Although Israel knew that there was only one God, the gospel revealed God to be the Father of a unique Son. And if we suggest that God wasn’t the Father until the virgin Mary became pregnant with Jesus, we err. Scripture announces the Son preexisted with God and was part of God’s redemptive plan before Jesus appeared as a man (e.g., Galatians 4:4–5; Romans 8:3; 2 Corinthians 8:9; Philippians 2:5–7). Moreover, if God only recently became a Father, then he fundamentally changed. But God does not change in such basic ways (e.g., Malachi 3:6; James 1:17).
Therefore, the events of the gospel showed that God must be at least two persons—eternal Father and eternal Son. We see evidence for this in the opening of John’s Gospel: “In the beginning was the Word, and the Word was with God, and the Word was God. He was with God in the beginning” (1:1–2). This eternal Word (Logos) that preexisted with God the Father became flesh in the person of Jesus of Nazareth (John 1:14). The Father raised Jesus from the dead and enthroned him. At Pentecost, the Father collaborated with the Son in the sending of the third person, the Holy Spirit (Acts 2:1–4).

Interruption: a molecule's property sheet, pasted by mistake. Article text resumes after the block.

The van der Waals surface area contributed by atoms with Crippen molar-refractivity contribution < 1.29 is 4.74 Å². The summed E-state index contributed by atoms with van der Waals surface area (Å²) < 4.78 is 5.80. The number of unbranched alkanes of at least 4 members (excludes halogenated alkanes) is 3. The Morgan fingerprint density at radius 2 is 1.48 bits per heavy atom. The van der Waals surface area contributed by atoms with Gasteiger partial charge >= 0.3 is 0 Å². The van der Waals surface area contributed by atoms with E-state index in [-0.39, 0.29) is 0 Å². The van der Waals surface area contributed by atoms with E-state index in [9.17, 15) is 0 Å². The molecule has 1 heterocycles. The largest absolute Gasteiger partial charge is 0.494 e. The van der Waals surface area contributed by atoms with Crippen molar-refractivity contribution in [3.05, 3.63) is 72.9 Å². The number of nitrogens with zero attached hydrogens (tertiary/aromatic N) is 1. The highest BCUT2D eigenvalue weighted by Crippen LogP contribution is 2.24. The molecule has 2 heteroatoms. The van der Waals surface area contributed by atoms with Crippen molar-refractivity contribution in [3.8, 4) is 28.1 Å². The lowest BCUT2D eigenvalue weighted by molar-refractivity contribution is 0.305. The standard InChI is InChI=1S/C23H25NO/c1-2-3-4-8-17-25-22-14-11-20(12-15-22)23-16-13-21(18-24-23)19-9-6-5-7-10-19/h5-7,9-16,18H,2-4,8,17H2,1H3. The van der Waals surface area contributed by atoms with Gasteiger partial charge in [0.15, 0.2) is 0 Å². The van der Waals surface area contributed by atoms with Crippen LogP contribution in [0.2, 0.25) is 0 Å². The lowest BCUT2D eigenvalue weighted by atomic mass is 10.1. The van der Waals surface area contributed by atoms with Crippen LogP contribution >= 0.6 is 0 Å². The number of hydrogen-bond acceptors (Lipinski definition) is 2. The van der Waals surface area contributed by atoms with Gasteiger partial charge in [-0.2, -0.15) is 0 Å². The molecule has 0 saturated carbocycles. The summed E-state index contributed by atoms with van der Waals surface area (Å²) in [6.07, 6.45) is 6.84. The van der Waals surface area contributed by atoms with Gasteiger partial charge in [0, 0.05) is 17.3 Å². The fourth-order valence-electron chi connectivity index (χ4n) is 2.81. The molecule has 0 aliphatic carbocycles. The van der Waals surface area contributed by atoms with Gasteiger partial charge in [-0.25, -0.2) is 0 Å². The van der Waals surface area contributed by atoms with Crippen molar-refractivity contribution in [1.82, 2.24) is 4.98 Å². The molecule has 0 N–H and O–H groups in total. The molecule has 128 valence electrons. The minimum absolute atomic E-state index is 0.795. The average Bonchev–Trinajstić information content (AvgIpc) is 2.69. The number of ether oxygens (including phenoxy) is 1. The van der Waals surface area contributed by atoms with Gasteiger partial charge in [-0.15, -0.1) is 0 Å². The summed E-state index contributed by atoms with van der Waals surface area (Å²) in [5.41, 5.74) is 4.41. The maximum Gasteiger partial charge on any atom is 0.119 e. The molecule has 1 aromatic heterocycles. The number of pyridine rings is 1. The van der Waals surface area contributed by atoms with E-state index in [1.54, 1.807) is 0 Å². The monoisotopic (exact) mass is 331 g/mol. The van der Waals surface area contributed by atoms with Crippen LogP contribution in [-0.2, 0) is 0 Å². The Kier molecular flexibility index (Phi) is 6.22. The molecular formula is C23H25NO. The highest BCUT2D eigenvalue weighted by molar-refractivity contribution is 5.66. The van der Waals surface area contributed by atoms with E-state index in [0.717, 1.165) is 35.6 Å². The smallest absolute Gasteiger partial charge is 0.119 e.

What is the Trinity in the Bible? “The events of the gospel showed that God must be at least two persons—eternal Father and eternal Son….At Pentecost, the Father collaborated with the Son in the sending of the third person, the Holy Spirit.”
It would be misguided to detail the Father’s unique saving role in comparison with the Son or with the Spirit. Except for special circumstances pertaining to Jesus’ humanity (see below), when any one person of the Trinity is involved in rescuing, the others are also. In general, it is problematic to assign unique activities to the persons of the Trinity.